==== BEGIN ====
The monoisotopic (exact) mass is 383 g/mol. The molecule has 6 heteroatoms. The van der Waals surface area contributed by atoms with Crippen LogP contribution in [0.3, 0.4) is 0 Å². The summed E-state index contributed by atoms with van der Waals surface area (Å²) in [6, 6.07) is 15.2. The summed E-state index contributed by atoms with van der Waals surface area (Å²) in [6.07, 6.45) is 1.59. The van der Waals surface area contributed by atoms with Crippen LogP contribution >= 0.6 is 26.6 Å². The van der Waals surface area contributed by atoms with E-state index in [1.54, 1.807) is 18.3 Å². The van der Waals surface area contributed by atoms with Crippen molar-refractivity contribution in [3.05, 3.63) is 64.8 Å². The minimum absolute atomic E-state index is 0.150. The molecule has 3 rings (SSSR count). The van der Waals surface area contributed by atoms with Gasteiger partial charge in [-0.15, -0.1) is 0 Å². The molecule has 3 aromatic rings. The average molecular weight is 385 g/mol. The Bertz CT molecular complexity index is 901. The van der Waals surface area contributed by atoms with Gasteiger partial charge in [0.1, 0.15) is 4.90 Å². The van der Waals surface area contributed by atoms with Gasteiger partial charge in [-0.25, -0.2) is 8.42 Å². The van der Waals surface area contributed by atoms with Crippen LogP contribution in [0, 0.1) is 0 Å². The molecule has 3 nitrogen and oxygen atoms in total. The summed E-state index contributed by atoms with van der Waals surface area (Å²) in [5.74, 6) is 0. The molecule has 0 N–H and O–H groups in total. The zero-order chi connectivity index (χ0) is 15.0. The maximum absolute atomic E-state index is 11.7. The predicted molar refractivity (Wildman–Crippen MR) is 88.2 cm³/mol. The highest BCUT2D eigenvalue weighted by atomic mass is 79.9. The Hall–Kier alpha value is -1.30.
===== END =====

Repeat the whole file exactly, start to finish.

The monoisotopic (exact) mass is 383 g/mol. The molecule has 6 heteroatoms. The van der Waals surface area contributed by atoms with Crippen LogP contribution in [0.3, 0.4) is 0 Å². The summed E-state index contributed by atoms with van der Waals surface area (Å²) in [6, 6.07) is 15.2. The summed E-state index contributed by atoms with van der Waals surface area (Å²) in [6.07, 6.45) is 1.59. The van der Waals surface area contributed by atoms with Crippen LogP contribution >= 0.6 is 26.6 Å². The van der Waals surface area contributed by atoms with E-state index in [1.54, 1.807) is 18.3 Å². The van der Waals surface area contributed by atoms with Crippen molar-refractivity contribution in [3.05, 3.63) is 64.8 Å². The minimum absolute atomic E-state index is 0.150. The molecule has 3 rings (SSSR count). The van der Waals surface area contributed by atoms with Gasteiger partial charge in [-0.15, -0.1) is 0 Å². The molecule has 3 aromatic rings. The average molecular weight is 385 g/mol. The Bertz CT molecular complexity index is 901. The van der Waals surface area contributed by atoms with Gasteiger partial charge in [0.1, 0.15) is 4.90 Å². The van der Waals surface area contributed by atoms with Gasteiger partial charge in [-0.25, -0.2) is 8.42 Å². The van der Waals surface area contributed by atoms with Crippen LogP contribution in [0, 0.1) is 0 Å². The molecule has 3 nitrogen and oxygen atoms in total. The summed E-state index contributed by atoms with van der Waals surface area (Å²) in [5.74, 6) is 0. The molecule has 0 N–H and O–H groups in total. The zero-order chi connectivity index (χ0) is 15.0. The maximum absolute atomic E-state index is 11.7. The predicted molar refractivity (Wildman–Crippen MR) is 88.2 cm³/mol. The highest BCUT2D eigenvalue weighted by atomic mass is 79.9. The Hall–Kier alpha value is -1.30.